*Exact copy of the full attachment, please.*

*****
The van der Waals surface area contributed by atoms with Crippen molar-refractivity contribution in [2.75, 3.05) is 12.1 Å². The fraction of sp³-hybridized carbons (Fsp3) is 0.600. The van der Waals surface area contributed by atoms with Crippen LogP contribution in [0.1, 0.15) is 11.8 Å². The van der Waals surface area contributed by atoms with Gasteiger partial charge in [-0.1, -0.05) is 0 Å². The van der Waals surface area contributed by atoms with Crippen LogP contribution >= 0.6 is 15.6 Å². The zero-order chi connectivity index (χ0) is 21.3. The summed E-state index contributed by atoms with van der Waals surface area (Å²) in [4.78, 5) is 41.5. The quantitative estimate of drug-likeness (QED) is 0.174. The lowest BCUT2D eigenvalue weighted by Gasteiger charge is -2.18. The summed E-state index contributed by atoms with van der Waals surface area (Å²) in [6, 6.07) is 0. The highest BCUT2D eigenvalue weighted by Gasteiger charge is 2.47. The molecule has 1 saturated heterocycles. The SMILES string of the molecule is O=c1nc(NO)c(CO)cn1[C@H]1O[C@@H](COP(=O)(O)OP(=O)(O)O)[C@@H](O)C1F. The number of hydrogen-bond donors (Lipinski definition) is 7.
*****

The van der Waals surface area contributed by atoms with Crippen molar-refractivity contribution in [2.75, 3.05) is 12.1 Å². The fraction of sp³-hybridized carbons (Fsp3) is 0.600. The van der Waals surface area contributed by atoms with Crippen LogP contribution in [0.1, 0.15) is 11.8 Å². The van der Waals surface area contributed by atoms with Gasteiger partial charge in [-0.1, -0.05) is 0 Å². The van der Waals surface area contributed by atoms with Crippen LogP contribution >= 0.6 is 15.6 Å². The zero-order chi connectivity index (χ0) is 21.3. The summed E-state index contributed by atoms with van der Waals surface area (Å²) in [4.78, 5) is 41.5. The quantitative estimate of drug-likeness (QED) is 0.174. The lowest BCUT2D eigenvalue weighted by Gasteiger charge is -2.18. The summed E-state index contributed by atoms with van der Waals surface area (Å²) in [6, 6.07) is 0. The highest BCUT2D eigenvalue weighted by Gasteiger charge is 2.47. The molecule has 1 saturated heterocycles. The SMILES string of the molecule is O=c1nc(NO)c(CO)cn1[C@H]1O[C@@H](COP(=O)(O)OP(=O)(O)O)[C@@H](O)C1F. The number of hydrogen-bond donors (Lipinski definition) is 7.